Like most people, I am not working for the same company that hired me straight out of college. I’m not even working in the same industry. But oddly enough, I spend a lot of time relating my current job to that first job. Which is a little strange, because that first job was a labor-intensive, high-stress, multi-national corporation. That’s not the sort of company I work for now.
I’ll tell you why I spend a lot of time thinking about that job. In a high-stress environment, unfortunately the reality is that sometimes processes and safety rules are ignored to increase productivity. Even management overlooked processes and safety rules to meet productivity numbers. I was guilty of working unsafely from time to time, and guilty of looking the other way when I later became a manager in the same company. I spent a lot of time bandaging cuts and scrapes. I’m lucky I didn’t get seriously injured, or that I didn’t have my own employees get seriously injured. In retrospect, it was dumb of me to fall into unsafe habits and to ignore processes. If I could tell my former self something, it would be that slightly increased productivity is not worth risking serious injury or even death.
The problem is that my former self was not asking that question. The culture of the organization made me think it was not only worth it, but that it was necessary. Now that's not to insinuate it was the Wild West there. Of course there was training on processes and workplace safety, as well as annual refresher courses and audits. But as soon as the safety group and auditors walked away, management was back to yelling to work faster.
Again, if only I could tell my former self that it isn’t worth it!
I'm almost positive that training could've been done differently to ensure new employees have a grasp on best practices and safest procedures. But more importantly, training for frontline managers could have been better. And maybe MOST importantly, upper management and executives needed training to actually buy into the safe practices.
Unfortunately, reality sets in for all management when a serious injury or a death does occur. However, that’s not the type of refresher training that we recommend. It’s too late by then. It’s one thing to fall in line when OSHA walks through the warehouse, but it’s a totally different environment when everyone makes safety a priority. Next time, have the training courses ready to go for you and the entire team. If you need to create custom elearning segments around certain areas that are more hazardous then others, then by all means, do it. Just ensure you've covered all the bases.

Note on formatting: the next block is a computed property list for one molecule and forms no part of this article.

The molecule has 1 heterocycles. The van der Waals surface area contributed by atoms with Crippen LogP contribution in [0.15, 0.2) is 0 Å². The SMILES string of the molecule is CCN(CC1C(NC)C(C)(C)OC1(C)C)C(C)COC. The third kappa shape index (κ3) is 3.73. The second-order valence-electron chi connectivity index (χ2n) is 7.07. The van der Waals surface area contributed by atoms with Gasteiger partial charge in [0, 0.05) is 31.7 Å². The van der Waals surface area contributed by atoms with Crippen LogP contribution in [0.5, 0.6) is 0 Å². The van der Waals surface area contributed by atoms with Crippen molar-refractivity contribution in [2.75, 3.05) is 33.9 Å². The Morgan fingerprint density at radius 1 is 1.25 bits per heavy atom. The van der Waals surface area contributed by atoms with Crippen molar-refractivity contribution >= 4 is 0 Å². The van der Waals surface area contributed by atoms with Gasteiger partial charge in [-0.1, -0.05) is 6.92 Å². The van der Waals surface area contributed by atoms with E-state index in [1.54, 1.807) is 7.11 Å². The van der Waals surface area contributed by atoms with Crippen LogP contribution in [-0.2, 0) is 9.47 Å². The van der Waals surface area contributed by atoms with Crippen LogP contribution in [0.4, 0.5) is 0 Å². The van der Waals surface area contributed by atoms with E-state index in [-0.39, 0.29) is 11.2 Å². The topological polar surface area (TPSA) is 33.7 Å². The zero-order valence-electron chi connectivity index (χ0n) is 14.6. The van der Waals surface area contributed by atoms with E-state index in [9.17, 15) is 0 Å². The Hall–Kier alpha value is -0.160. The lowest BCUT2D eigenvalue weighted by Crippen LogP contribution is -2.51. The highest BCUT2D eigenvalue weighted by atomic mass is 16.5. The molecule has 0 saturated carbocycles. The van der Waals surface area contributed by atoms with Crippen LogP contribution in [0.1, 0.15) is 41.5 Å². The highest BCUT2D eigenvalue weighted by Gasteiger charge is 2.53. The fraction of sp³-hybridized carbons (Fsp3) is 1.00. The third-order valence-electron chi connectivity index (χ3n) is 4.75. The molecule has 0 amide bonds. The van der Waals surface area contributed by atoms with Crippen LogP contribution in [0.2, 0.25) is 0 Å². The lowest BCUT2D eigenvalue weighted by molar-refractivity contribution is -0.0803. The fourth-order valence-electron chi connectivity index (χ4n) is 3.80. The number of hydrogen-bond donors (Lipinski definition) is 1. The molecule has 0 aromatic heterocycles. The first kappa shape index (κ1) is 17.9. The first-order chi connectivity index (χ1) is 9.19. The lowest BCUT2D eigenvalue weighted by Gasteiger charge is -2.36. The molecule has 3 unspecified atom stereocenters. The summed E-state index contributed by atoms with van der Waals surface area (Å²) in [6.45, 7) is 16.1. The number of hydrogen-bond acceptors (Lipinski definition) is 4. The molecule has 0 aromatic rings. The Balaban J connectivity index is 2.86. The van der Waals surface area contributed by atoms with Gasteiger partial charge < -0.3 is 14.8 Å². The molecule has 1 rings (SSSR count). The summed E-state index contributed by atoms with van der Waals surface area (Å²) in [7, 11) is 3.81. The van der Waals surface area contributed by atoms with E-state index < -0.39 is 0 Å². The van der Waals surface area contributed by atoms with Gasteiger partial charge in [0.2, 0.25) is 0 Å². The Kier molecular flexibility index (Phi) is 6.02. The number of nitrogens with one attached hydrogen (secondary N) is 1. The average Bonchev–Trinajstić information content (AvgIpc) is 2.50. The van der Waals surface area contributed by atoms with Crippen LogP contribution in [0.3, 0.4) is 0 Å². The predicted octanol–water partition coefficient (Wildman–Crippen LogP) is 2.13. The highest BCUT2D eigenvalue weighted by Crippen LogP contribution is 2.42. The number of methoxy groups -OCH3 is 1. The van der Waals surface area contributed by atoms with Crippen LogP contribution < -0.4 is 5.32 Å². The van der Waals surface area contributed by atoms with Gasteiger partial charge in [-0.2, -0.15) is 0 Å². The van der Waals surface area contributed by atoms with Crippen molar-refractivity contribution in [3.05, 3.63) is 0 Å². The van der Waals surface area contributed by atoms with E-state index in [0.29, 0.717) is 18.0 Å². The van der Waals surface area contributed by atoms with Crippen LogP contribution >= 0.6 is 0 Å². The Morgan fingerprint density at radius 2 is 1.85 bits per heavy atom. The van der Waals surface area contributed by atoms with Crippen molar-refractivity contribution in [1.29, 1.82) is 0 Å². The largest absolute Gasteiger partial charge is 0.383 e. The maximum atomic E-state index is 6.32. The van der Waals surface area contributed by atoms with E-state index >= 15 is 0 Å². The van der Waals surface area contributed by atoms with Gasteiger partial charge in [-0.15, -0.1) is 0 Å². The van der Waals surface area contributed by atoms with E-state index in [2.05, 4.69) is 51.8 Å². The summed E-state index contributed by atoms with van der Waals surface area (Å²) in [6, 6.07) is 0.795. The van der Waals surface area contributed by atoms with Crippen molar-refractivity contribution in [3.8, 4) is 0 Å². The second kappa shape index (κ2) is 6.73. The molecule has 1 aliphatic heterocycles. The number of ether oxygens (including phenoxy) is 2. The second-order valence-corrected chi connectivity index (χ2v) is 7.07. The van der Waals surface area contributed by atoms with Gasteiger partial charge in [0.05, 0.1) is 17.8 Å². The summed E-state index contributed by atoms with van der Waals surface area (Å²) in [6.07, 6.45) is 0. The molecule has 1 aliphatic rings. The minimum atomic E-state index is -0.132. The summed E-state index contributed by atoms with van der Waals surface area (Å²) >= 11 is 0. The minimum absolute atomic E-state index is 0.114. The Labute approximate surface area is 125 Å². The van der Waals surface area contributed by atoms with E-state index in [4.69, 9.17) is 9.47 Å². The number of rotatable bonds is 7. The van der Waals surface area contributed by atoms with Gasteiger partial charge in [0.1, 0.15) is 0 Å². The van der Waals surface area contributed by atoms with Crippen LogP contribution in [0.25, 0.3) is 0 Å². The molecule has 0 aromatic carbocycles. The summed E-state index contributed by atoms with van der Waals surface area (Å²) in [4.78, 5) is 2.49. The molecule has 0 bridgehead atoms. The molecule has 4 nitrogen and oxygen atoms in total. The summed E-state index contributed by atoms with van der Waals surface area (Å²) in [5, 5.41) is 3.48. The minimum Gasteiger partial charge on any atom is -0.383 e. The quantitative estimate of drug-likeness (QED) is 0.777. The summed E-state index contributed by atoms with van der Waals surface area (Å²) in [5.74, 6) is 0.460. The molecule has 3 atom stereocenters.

But I have a clear head about that now. Now that I'm able to help organizations achieve better training solutions, I'm always asking, "What can be done differently?" Like I said, it involves organizational buy-in; a top-down solution. There’s really no need to spend so much time quizzing and auditing frontline workers if upper management doesn’t reinforce the training. A straight-out-of-college employee, who is desperate for a weekly paycheck, is going to listen to the manager screaming at them and ignore everything else they learned during their week of training. It's time they realize that being careless for the sake of a few minutes of productivity isn't worth the risk of injury.
And that's just one of a few things I'd go back and tell my former self at my first job. There are plenty of other reminders to comb through, but if you had to go back and give advice to your former self at your first job, what would it be?